Patagonia, An Early Assessment of the 1974 Season. (This letter was written on February 8, 1974. Since no detailed information is available as we go to press, we have included this incomplete report.—Editor.) Yesterday Carlos Comesaña arrived from the south with extraordinary news: the Italians have climbed Cerro Torre from the west. Comesaña got the news from Don Whillans, whose Anglo-American group is attempting Torre Egger, the second highest tower of the same massif. The Italians are from Lecco and are led by Casimiro Ferrari. They further number eleven (Pierlorenzo Acquistapace, Gigi Alippi, Mario Conti, Daniele Chiappa, Giuseppe Lafranconi, Ernesto Panzeri, Claudio Corti, Dr. Sandro Liati, Giuseppe Negri, Angelo Zoia and Mimmo Lanzetta). They made the ascent* January 13. No other expeditions seem to have been successful yet. The Swiss did well on the northeast buttress of Fitz Roy, getting up two-thirds of it, but they could not make it. Argentines are on the Aguja Mermoz. Two other Argentines, Rafael Juárez and Eduardo Atilio Munodet, have disappeared in the Cordón Adela, presumably having fallen into a crevasse. Comesana was with a Polish expedition. There have been two groups on Cerro Moyano, one led by Jorge Skvarca and the other by Cesare Fava.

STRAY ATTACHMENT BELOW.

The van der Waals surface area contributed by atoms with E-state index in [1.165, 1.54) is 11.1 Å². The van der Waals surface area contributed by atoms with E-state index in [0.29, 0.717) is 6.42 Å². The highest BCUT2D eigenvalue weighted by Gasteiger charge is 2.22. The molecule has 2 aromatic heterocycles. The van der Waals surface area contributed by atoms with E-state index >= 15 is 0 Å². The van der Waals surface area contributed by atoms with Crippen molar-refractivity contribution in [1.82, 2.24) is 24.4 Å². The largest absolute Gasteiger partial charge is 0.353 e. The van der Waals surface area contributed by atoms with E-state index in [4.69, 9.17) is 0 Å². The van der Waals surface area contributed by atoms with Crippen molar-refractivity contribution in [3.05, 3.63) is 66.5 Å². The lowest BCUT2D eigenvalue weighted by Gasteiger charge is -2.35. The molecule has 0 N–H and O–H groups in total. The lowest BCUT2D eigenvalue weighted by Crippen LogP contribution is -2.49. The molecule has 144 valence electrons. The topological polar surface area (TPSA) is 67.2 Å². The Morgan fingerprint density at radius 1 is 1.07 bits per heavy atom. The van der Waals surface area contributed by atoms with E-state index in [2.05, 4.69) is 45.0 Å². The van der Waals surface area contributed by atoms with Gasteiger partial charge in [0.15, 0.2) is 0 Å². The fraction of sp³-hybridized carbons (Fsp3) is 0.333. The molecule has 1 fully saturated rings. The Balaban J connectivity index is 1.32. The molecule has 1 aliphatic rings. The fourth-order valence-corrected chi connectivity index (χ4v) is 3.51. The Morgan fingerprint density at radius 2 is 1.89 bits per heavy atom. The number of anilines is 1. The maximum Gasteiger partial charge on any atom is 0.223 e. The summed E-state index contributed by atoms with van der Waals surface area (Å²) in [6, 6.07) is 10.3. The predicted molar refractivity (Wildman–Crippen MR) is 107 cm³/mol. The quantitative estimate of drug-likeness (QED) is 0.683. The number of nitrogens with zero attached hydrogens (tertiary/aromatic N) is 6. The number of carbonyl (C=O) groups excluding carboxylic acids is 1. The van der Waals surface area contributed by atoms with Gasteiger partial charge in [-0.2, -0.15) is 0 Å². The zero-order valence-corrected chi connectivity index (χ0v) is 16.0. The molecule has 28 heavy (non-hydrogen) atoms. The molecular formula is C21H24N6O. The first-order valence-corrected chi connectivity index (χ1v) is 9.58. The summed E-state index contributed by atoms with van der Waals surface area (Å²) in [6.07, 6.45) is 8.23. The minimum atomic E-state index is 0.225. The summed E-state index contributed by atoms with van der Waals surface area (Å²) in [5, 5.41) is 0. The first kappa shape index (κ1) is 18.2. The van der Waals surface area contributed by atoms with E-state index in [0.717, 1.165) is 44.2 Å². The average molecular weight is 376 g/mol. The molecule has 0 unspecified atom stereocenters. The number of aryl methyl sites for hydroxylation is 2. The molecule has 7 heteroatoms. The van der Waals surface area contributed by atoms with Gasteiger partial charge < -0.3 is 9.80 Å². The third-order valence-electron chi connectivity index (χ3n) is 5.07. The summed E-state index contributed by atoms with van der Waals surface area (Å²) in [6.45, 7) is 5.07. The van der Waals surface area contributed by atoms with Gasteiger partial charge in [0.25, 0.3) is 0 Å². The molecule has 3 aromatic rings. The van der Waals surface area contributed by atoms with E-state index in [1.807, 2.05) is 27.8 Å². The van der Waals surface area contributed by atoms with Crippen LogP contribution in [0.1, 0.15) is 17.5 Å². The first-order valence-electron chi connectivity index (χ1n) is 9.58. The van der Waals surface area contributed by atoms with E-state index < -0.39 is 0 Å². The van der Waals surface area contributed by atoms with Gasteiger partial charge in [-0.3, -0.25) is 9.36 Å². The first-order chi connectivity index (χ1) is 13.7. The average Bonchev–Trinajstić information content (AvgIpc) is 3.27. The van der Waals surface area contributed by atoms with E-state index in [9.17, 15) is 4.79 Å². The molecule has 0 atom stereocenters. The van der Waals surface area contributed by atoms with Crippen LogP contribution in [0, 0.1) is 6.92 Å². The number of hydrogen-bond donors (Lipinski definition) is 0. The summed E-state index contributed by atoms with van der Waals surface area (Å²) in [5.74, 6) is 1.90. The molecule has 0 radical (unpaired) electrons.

Vojslav Arko, Club Andino Bariloche
*Ferrari, Chiappa, Conti and Negri reached the top. From the “cap”, high point in 1970 and a prominent point separated from the main tower, they descended, slabbed around the principal pyramid and climbed up a rock arête and at times an ice couloir. Thus they reached a 150-foot ice and snow wall, above which is the cauliflower-like first balcony. Vertical and overhanging ice steps led diagonally upwards until they reached the summit point above the great roof on the south. (A later communication from Sr. Arko.)